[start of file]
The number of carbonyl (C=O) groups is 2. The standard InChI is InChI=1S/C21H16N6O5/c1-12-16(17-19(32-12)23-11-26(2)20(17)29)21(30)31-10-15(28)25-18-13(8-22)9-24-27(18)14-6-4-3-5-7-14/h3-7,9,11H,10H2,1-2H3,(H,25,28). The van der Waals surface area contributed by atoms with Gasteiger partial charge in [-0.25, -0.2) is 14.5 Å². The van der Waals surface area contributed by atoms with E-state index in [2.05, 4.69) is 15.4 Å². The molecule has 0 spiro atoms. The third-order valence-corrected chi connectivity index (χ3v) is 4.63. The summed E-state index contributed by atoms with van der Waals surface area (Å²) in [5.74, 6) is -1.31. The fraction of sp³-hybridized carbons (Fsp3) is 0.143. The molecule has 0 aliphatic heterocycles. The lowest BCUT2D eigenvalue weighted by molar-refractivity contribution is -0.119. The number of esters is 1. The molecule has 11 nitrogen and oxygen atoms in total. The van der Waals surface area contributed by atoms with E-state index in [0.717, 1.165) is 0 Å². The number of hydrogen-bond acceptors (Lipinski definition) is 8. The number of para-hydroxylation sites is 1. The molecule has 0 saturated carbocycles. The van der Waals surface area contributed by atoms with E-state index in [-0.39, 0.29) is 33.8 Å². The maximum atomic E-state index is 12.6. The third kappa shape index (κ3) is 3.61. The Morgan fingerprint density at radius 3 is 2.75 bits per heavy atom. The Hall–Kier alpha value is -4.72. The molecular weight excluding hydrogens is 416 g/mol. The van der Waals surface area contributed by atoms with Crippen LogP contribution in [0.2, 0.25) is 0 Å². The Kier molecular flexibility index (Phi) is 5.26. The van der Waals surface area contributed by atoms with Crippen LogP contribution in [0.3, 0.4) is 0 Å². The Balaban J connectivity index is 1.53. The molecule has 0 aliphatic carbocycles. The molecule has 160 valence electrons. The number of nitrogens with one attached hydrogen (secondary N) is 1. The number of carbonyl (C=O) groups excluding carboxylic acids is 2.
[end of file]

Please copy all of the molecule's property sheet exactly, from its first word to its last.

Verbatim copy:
The number of carbonyl (C=O) groups is 2. The standard InChI is InChI=1S/C21H16N6O5/c1-12-16(17-19(32-12)23-11-26(2)20(17)29)21(30)31-10-15(28)25-18-13(8-22)9-24-27(18)14-6-4-3-5-7-14/h3-7,9,11H,10H2,1-2H3,(H,25,28). The van der Waals surface area contributed by atoms with Gasteiger partial charge in [-0.25, -0.2) is 14.5 Å². The van der Waals surface area contributed by atoms with E-state index in [2.05, 4.69) is 15.4 Å². The molecule has 0 spiro atoms. The third-order valence-corrected chi connectivity index (χ3v) is 4.63. The summed E-state index contributed by atoms with van der Waals surface area (Å²) in [5.74, 6) is -1.31. The fraction of sp³-hybridized carbons (Fsp3) is 0.143. The molecule has 0 aliphatic heterocycles. The lowest BCUT2D eigenvalue weighted by molar-refractivity contribution is -0.119. The number of esters is 1. The molecule has 11 nitrogen and oxygen atoms in total. The van der Waals surface area contributed by atoms with E-state index in [0.717, 1.165) is 0 Å². The number of hydrogen-bond acceptors (Lipinski definition) is 8. The number of para-hydroxylation sites is 1. The molecule has 0 saturated carbocycles. The van der Waals surface area contributed by atoms with E-state index in [-0.39, 0.29) is 33.8 Å². The maximum atomic E-state index is 12.6. The third kappa shape index (κ3) is 3.61. The Morgan fingerprint density at radius 3 is 2.75 bits per heavy atom. The Hall–Kier alpha value is -4.72. The molecular weight excluding hydrogens is 416 g/mol. The van der Waals surface area contributed by atoms with Crippen LogP contribution in [0.2, 0.25) is 0 Å². The Kier molecular flexibility index (Phi) is 5.26. The van der Waals surface area contributed by atoms with Crippen LogP contribution in [0.3, 0.4) is 0 Å². The Balaban J connectivity index is 1.53. The molecule has 0 aliphatic carbocycles. The molecule has 160 valence electrons. The number of nitrogens with one attached hydrogen (secondary N) is 1. The number of carbonyl (C=O) groups excluding carboxylic acids is 2.